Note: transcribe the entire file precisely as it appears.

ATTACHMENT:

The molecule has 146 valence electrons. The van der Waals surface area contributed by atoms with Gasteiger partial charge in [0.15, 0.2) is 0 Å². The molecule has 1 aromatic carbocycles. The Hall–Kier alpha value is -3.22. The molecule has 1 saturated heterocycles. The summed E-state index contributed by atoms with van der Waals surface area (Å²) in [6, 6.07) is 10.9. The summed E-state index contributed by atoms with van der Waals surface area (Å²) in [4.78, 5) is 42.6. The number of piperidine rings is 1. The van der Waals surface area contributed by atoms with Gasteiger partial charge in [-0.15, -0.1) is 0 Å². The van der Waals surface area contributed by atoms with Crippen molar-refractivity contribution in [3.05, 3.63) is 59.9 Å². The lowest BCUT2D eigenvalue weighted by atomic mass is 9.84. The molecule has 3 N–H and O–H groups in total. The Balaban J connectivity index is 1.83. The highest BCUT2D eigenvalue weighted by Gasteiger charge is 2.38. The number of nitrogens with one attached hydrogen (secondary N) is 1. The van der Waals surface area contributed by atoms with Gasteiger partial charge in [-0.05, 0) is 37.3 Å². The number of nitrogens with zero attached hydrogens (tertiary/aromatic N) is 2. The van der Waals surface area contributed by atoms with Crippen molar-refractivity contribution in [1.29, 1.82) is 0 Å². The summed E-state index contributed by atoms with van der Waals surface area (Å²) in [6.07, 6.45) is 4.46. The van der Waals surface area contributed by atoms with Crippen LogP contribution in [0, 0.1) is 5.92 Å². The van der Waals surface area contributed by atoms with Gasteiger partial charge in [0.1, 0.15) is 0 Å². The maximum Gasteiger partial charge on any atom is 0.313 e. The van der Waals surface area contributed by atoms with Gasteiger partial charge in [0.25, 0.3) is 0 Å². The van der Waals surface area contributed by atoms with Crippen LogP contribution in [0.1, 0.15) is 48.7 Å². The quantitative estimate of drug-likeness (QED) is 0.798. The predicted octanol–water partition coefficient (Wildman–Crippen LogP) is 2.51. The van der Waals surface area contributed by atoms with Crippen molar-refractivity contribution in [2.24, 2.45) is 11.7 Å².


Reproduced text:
The molecule has 146 valence electrons. The van der Waals surface area contributed by atoms with Gasteiger partial charge in [0.15, 0.2) is 0 Å². The molecule has 1 aromatic carbocycles. The Hall–Kier alpha value is -3.22. The molecule has 1 saturated heterocycles. The summed E-state index contributed by atoms with van der Waals surface area (Å²) in [6, 6.07) is 10.9. The summed E-state index contributed by atoms with van der Waals surface area (Å²) in [4.78, 5) is 42.6. The number of piperidine rings is 1. The van der Waals surface area contributed by atoms with Gasteiger partial charge in [-0.15, -0.1) is 0 Å². The van der Waals surface area contributed by atoms with Crippen molar-refractivity contribution in [3.05, 3.63) is 59.9 Å². The lowest BCUT2D eigenvalue weighted by atomic mass is 9.84. The molecule has 3 N–H and O–H groups in total. The Balaban J connectivity index is 1.83. The highest BCUT2D eigenvalue weighted by Gasteiger charge is 2.38. The number of nitrogens with one attached hydrogen (secondary N) is 1. The van der Waals surface area contributed by atoms with Gasteiger partial charge in [-0.05, 0) is 37.3 Å². The number of nitrogens with zero attached hydrogens (tertiary/aromatic N) is 2. The van der Waals surface area contributed by atoms with Crippen molar-refractivity contribution in [1.29, 1.82) is 0 Å². The summed E-state index contributed by atoms with van der Waals surface area (Å²) in [6.07, 6.45) is 4.46. The van der Waals surface area contributed by atoms with Crippen LogP contribution in [0, 0.1) is 5.92 Å². The van der Waals surface area contributed by atoms with Gasteiger partial charge in [0.1, 0.15) is 0 Å². The maximum Gasteiger partial charge on any atom is 0.313 e. The van der Waals surface area contributed by atoms with Gasteiger partial charge in [0.25, 0.3) is 0 Å². The van der Waals surface area contributed by atoms with Crippen LogP contribution in [0.1, 0.15) is 48.7 Å². The quantitative estimate of drug-likeness (QED) is 0.798. The predicted octanol–water partition coefficient (Wildman–Crippen LogP) is 2.51. The van der Waals surface area contributed by atoms with Crippen molar-refractivity contribution in [2.24, 2.45) is 11.7 Å².